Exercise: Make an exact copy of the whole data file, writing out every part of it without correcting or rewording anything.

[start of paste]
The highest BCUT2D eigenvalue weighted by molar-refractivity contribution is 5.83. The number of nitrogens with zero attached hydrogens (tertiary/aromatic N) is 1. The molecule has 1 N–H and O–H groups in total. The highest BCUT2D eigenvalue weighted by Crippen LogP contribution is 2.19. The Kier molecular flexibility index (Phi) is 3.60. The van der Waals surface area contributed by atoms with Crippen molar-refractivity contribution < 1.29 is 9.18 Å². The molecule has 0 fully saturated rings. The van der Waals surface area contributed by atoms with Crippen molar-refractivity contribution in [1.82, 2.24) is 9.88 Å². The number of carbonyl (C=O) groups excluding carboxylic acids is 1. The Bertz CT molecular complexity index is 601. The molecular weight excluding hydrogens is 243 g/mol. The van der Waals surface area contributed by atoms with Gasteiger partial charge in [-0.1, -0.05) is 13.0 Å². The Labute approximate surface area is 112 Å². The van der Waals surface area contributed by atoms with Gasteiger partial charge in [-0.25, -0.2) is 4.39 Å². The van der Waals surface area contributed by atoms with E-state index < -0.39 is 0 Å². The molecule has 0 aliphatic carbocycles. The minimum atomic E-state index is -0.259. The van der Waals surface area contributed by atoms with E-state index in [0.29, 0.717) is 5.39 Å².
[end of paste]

The highest BCUT2D eigenvalue weighted by molar-refractivity contribution is 5.83. The number of nitrogens with zero attached hydrogens (tertiary/aromatic N) is 1. The molecule has 1 N–H and O–H groups in total. The highest BCUT2D eigenvalue weighted by Crippen LogP contribution is 2.19. The Kier molecular flexibility index (Phi) is 3.60. The van der Waals surface area contributed by atoms with Crippen molar-refractivity contribution < 1.29 is 9.18 Å². The molecule has 0 fully saturated rings. The van der Waals surface area contributed by atoms with Crippen molar-refractivity contribution in [1.82, 2.24) is 9.88 Å². The number of carbonyl (C=O) groups excluding carboxylic acids is 1. The Bertz CT molecular complexity index is 601. The molecular weight excluding hydrogens is 243 g/mol. The van der Waals surface area contributed by atoms with Gasteiger partial charge in [-0.1, -0.05) is 13.0 Å². The Labute approximate surface area is 112 Å². The van der Waals surface area contributed by atoms with Gasteiger partial charge in [-0.25, -0.2) is 4.39 Å². The van der Waals surface area contributed by atoms with E-state index < -0.39 is 0 Å². The molecule has 0 aliphatic carbocycles. The minimum atomic E-state index is -0.259. The van der Waals surface area contributed by atoms with E-state index in [0.29, 0.717) is 5.39 Å².